found 'b8:16' claiming '/run/udev/links/\x2fdisk\x2fby-id\x2fwwn-0x6000c2912554c8f44edc68106edd5040'
creating link '/dev/disk/by-id/wwn-0x6000c2912554c8f44edc68106edd5040' to '/dev/sdb'
preserve already existing symlink '/dev/disk/by-id/wwn-0x6000c2912554c8f44edc68106edd5040' to '../../sdb'
found 'b8:16' claiming '/run/udev/links/\x2fdisk\x2fby-path\x2fpci-0000:00:10.0-scsi-0:0:1:0'
creating link '/dev/disk/by-path/pci-0000:00:10.0-scsi-0:0:1:0' to '/dev/sdb'
preserve already existing symlink '/dev/disk/by-path/pci-0000:00:10.0-scsi-0:0:1:0' to '../../sdb'
created db file '/run/udev/data/b8:16' for '/devices/pci0000:00/0000:00:10.0/host2/target2:0:1/2:0:1:0/block/sdb'
.ID_FS_TYPE_NEW=
ACTION=KERNEL=="sd*", ENV{ID_SERIAL}=="36000c2912554c8f44edc68106edd5040", NAME+="oracleasm/disk1", OWNER="oracle", GROUP="dba", MODE="0660"
DEVLINKS=/dev/disk/by-id/scsi-36000c2912554c8f44edc68106edd5040 /dev/disk/by-id/wwn-0x6000c2912554c8f44edc68106edd5040 /dev/disk/by-path/pci-0000:00:10.0-scsi-0:0:1:0
DEVNAME=/dev/sdb
DEVPATH=/devices/pci0000:00/0000:00:10.0/host2/target2:0:1/2:0:1:0/block/sdb
DEVTYPE=disk
ID_BUS=scsi
ID_FS_TYPE=
ID_MODEL=VMware_Virtual_S
ID_MODEL_ENC=VMware\x20Virtual\x20S
ID_PATH=pci-0000:00:10.0-scsi-0:0:1:0
ID_PATH_TAG=pci-0000_00_10_0-scsi-0_0_1_0
ID_REVISION=1.0
ID_SCSI=1
ID_SCSI_SERIAL=6000c2912554c8f44edc68106edd5040
ID_SERIAL=36000c2912554c8f44edc68106edd5040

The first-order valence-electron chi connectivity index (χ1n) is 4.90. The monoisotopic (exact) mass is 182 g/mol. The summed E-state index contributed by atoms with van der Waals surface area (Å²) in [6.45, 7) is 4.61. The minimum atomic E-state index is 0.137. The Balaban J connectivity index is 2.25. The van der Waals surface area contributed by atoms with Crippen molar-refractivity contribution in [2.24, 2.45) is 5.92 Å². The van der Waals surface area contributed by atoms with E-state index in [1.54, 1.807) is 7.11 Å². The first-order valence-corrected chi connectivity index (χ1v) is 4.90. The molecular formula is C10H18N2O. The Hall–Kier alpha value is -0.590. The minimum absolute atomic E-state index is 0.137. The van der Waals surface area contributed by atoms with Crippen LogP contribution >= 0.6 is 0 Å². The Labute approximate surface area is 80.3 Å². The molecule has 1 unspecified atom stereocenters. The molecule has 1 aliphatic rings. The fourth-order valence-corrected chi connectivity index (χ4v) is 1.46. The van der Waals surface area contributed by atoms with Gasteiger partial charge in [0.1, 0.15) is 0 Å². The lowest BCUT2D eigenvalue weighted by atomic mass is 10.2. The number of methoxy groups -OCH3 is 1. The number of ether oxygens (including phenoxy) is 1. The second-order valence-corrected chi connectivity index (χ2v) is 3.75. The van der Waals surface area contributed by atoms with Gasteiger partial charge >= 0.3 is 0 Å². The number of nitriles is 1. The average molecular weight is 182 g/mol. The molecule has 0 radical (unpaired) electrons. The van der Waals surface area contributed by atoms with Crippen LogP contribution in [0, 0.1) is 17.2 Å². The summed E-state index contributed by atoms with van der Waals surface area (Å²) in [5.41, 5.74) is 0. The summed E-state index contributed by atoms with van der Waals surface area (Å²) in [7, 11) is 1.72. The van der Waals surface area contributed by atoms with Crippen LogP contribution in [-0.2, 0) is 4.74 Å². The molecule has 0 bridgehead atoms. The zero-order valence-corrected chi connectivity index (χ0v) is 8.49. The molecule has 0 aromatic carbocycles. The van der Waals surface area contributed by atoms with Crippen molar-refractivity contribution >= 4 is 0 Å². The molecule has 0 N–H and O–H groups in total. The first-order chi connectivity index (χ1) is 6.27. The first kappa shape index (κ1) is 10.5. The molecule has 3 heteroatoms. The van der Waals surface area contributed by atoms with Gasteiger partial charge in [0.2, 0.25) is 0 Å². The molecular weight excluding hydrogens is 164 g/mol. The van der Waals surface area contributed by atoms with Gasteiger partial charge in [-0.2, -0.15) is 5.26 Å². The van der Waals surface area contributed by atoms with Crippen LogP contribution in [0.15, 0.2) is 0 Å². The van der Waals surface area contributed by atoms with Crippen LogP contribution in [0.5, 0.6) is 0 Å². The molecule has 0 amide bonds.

ID_SERIAL_SHORT=6000c2912554c8f44edc68106edd5040
ID_TYPE=disk
ID_VENDOR=VMware_
ID_VENDOR_ENC=VMware\x2c\x20
ID_WWN=0x6000c2912554c8f4
ID_WWN_VENDOR_EXTENSION=0x4edc68106edd5040
ID_WWN_WITH_EXTENSION=0x6000c2912554c8f44edc68106edd5040
MAJOR=8
MINOR=16
SUBSYSTEM=block
TAGS=:systemd:
USEC_INITIALIZED=176567
Unload module index
Unloaded link configuration context.

As you can see in the highlighted row, udev recognised the device from the rule and applied the settings, but it ignored NAME, because it is not allowed to rename kernel device nodes. When you need to use udev, it’s very important you run a test like this to check for the validity of the syntax and if the rule actually does what you want it to do, and the correct line in the udev rules file is applied (you can see the rules file and row number in lines 90-93).

Applying a udev rule from a rules file.
After you tested the your new udev rule, and made sure it does what you want, you need to apply the rule. You can specifically apply it for the device using the following command: